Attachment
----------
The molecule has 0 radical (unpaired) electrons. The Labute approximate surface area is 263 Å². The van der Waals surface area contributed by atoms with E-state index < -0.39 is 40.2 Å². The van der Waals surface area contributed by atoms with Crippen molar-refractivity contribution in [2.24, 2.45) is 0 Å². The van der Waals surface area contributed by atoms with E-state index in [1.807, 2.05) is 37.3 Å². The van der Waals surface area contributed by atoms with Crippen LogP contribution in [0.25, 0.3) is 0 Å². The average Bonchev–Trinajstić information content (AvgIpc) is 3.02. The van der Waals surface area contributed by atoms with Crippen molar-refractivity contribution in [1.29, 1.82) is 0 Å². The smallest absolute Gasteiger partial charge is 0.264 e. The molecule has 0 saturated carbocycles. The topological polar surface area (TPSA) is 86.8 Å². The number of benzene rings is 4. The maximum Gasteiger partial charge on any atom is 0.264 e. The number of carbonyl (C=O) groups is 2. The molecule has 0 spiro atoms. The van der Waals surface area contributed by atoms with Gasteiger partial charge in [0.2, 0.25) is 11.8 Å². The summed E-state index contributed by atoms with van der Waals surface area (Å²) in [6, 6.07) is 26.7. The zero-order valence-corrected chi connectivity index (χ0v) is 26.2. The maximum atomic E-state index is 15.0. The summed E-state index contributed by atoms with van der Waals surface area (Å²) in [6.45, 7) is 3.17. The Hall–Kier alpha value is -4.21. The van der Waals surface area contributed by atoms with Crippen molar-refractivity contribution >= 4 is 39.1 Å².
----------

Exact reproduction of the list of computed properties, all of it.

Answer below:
The molecule has 0 radical (unpaired) electrons. The Labute approximate surface area is 263 Å². The van der Waals surface area contributed by atoms with E-state index < -0.39 is 40.2 Å². The van der Waals surface area contributed by atoms with Crippen molar-refractivity contribution in [2.24, 2.45) is 0 Å². The van der Waals surface area contributed by atoms with E-state index in [1.807, 2.05) is 37.3 Å². The van der Waals surface area contributed by atoms with Crippen LogP contribution in [0.25, 0.3) is 0 Å². The average Bonchev–Trinajstić information content (AvgIpc) is 3.02. The van der Waals surface area contributed by atoms with Crippen molar-refractivity contribution in [1.29, 1.82) is 0 Å². The smallest absolute Gasteiger partial charge is 0.264 e. The molecule has 0 saturated carbocycles. The topological polar surface area (TPSA) is 86.8 Å². The number of benzene rings is 4. The maximum Gasteiger partial charge on any atom is 0.264 e. The number of carbonyl (C=O) groups is 2. The molecule has 0 spiro atoms. The van der Waals surface area contributed by atoms with Gasteiger partial charge in [0.2, 0.25) is 11.8 Å². The summed E-state index contributed by atoms with van der Waals surface area (Å²) in [6, 6.07) is 26.7. The zero-order valence-corrected chi connectivity index (χ0v) is 26.2. The maximum atomic E-state index is 15.0. The summed E-state index contributed by atoms with van der Waals surface area (Å²) in [6.45, 7) is 3.17. The Hall–Kier alpha value is -4.21. The van der Waals surface area contributed by atoms with Crippen molar-refractivity contribution >= 4 is 39.1 Å².